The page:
Market Update – May 2014

Amidst all the budget noise, it is timely to remind ourselves of wise words written 3000 years ago to remember the age-long importance of diversifying. What was true then remains as true now, as quoted in an investment white paper by Market Vectors this month:

“…invest in seven ventures, or even to eight, for you know not what disaster may happen upon earth

(Ecclesiastes 11:2).

Also worth bearing in mind as we review market performance to the end of April is two other great investment quotes:

“…investing should be like watching paint dry or watching grass grow. If you want excitement….go to Las Vegas.

(Paul Samuelson, US economist and Nobel prizewinner)

“…sell in May and go away, buy again on St Leger’s Day…

Anon {the day is a UK horse race on 2nd Saturday in September}

While we would not advocate actually selling everything in May for longer term investors, it a good reminder of the seasonal pattern shares experience so buying in May is not usually a good time as markets often decline through this period.

Market update 2014-05-1

Source: Thomson Reuters, AMP Capital

Australian shares

Australian shares were flat again in April, but financial year to date returns are still well above average on 18.4%, or around average at 10% for the 12 months to date, only slightly behind international shares before the effect of our currency.

The market for the calendar year to date, up 10% since January, has been helped by improved economic and earnings data. However, good bank results suggest we may have reached peak earnings and earnings multiples, so they have little further upwards place to go, given bad debts now at record lows.Market update 2014-05-2

The recent federal budget is generally considered to be reasonably positive for shares, with less tightening than expected providing some room for increased consumer and business confidence, but the best gains are likely behind us.

With the All Ordinaries level index around the 5450 level the Australian market is at the low end of ‘fair value’ (with expected 10-year returns around 9.7%pa) at that level on a ten-year view.

International shares

International shares also had a flat month again in April after a poor start to the month, but up 1% in Australian Dollar terms, lifting 12 month returns to 31.5% for Australian investors.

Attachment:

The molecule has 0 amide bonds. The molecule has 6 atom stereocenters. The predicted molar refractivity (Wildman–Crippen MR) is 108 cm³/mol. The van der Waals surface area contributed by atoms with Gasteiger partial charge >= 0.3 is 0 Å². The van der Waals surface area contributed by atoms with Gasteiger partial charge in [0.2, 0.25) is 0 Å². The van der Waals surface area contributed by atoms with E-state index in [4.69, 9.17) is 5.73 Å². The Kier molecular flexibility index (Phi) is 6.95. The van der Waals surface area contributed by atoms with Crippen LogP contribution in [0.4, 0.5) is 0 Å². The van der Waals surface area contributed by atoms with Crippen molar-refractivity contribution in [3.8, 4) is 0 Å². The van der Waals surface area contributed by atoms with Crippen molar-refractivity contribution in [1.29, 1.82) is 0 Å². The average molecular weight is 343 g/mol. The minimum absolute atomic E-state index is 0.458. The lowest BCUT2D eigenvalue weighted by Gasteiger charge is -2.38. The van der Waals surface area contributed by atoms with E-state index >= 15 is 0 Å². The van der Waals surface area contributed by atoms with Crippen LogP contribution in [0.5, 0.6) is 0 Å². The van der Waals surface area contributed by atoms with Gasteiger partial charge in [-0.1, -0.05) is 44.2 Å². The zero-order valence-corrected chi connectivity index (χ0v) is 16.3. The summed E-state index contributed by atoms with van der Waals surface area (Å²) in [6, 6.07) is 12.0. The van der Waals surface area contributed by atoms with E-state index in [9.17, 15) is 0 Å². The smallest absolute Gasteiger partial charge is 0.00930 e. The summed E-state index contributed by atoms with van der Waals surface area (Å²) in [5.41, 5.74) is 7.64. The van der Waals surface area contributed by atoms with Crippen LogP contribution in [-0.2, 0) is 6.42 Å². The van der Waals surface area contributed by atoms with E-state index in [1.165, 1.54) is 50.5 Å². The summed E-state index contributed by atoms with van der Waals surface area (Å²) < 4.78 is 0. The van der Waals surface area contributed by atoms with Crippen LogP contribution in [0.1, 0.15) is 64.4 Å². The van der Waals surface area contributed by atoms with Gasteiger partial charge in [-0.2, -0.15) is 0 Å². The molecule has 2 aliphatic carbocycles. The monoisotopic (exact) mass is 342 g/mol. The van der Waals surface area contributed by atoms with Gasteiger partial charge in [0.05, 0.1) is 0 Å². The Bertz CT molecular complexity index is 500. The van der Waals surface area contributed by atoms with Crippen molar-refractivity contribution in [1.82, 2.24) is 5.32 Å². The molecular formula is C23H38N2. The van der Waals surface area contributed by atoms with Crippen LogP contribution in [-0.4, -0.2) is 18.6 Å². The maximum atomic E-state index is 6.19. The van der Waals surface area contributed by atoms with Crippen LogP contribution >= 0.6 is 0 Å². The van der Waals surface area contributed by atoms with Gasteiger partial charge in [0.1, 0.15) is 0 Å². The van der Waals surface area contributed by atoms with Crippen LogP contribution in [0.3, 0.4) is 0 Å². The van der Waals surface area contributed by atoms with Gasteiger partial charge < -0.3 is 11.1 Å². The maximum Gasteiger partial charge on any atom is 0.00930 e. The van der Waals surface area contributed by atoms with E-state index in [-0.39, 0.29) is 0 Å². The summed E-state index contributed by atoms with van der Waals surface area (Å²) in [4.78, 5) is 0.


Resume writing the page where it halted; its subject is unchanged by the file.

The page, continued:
The US market has reached new highs with valuations now looking concerning, with a correction more likely in the face of any bad news, while most other developed markets also rose with Spain and Italy posting impressive financial year to date returns of 43% and 35% respectively.

Emerging Markets were mostly flat again, but have kept pace with developed markets over the last three months, with Emerging Asia looking most positive.

Listed Property and Infrastructure

The Australian listed property trusts were has a strong month in April up 5.6% and outperforming other shares, reflecting improving fundamentals in the sector and the flat to down trend in bond yields, but is only up 2.5% for the 12 months to date.

Residential property has lagged commercial and retail sub-sectors in the year to date.

Fixed interest and Cash

Australian fixed interest rallied in April, despite some upbeat economic news that normally has the opposite effect since this is an asset class favoured in more troubled times.

Australian 10 year bond yields reached pushed down to 3.94% at month end (so prices rose) while US 10 year bond yields moved down to 2.65%.

For more specific help and guidance with your own investment strategy or asset selection, please don’t hesitate to contact Michael Rees-Evans CFP® in our office on 02 9299 7044 or by email at

Important note: this information is based on opinions and information obtained from various sources deemed reliable, especially farrelly’s, Philo Market Monitor and van Eyk Research, with graphs sourced from Bloomberg and van Eyk. However, it is of a general nature and has been prepared without taking account of anyone’s financial situation, objectives or needs. Before making any investment decisions based on the contents you should obtain professional advice.

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